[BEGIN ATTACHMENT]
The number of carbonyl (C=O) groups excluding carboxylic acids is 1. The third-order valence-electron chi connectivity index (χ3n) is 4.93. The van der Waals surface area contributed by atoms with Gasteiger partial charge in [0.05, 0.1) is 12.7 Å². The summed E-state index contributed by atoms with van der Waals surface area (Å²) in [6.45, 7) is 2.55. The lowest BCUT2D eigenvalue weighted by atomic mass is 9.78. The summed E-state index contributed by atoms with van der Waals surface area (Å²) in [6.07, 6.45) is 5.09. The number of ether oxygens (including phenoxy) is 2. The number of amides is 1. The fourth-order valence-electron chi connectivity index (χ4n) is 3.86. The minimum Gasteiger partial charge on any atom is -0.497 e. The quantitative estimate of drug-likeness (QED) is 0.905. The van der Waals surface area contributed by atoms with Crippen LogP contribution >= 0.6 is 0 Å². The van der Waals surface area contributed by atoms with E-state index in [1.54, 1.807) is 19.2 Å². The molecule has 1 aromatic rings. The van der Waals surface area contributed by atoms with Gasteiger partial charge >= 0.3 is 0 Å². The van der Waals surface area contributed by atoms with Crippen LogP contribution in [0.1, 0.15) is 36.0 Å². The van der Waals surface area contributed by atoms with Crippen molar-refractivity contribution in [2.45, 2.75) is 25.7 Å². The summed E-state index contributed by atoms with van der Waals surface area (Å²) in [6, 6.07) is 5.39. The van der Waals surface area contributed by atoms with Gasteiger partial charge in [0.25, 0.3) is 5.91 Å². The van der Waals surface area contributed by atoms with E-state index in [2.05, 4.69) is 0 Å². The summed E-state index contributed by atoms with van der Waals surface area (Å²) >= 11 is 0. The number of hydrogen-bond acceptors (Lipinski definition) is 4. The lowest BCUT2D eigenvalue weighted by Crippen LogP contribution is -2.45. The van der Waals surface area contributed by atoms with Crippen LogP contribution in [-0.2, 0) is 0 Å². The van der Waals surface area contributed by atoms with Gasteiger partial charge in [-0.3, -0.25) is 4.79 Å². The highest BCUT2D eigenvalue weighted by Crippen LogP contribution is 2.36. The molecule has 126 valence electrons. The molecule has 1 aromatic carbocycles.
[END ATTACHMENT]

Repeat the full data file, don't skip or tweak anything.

The number of carbonyl (C=O) groups excluding carboxylic acids is 1. The third-order valence-electron chi connectivity index (χ3n) is 4.93. The van der Waals surface area contributed by atoms with Gasteiger partial charge in [0.05, 0.1) is 12.7 Å². The summed E-state index contributed by atoms with van der Waals surface area (Å²) in [6.45, 7) is 2.55. The lowest BCUT2D eigenvalue weighted by atomic mass is 9.78. The summed E-state index contributed by atoms with van der Waals surface area (Å²) in [6.07, 6.45) is 5.09. The number of ether oxygens (including phenoxy) is 2. The number of amides is 1. The fourth-order valence-electron chi connectivity index (χ4n) is 3.86. The minimum Gasteiger partial charge on any atom is -0.497 e. The quantitative estimate of drug-likeness (QED) is 0.905. The van der Waals surface area contributed by atoms with Crippen LogP contribution >= 0.6 is 0 Å². The van der Waals surface area contributed by atoms with E-state index in [1.54, 1.807) is 19.2 Å². The molecule has 1 aromatic rings. The van der Waals surface area contributed by atoms with Gasteiger partial charge >= 0.3 is 0 Å². The van der Waals surface area contributed by atoms with Crippen LogP contribution in [0.1, 0.15) is 36.0 Å². The van der Waals surface area contributed by atoms with Crippen molar-refractivity contribution in [2.45, 2.75) is 25.7 Å². The summed E-state index contributed by atoms with van der Waals surface area (Å²) in [6, 6.07) is 5.39. The van der Waals surface area contributed by atoms with Gasteiger partial charge in [0.25, 0.3) is 5.91 Å². The van der Waals surface area contributed by atoms with E-state index in [2.05, 4.69) is 0 Å². The summed E-state index contributed by atoms with van der Waals surface area (Å²) >= 11 is 0. The number of hydrogen-bond acceptors (Lipinski definition) is 4. The lowest BCUT2D eigenvalue weighted by Crippen LogP contribution is -2.45. The van der Waals surface area contributed by atoms with Crippen LogP contribution in [-0.2, 0) is 0 Å². The van der Waals surface area contributed by atoms with Gasteiger partial charge in [-0.3, -0.25) is 4.79 Å². The highest BCUT2D eigenvalue weighted by Crippen LogP contribution is 2.36. The molecule has 126 valence electrons. The molecule has 1 aromatic carbocycles.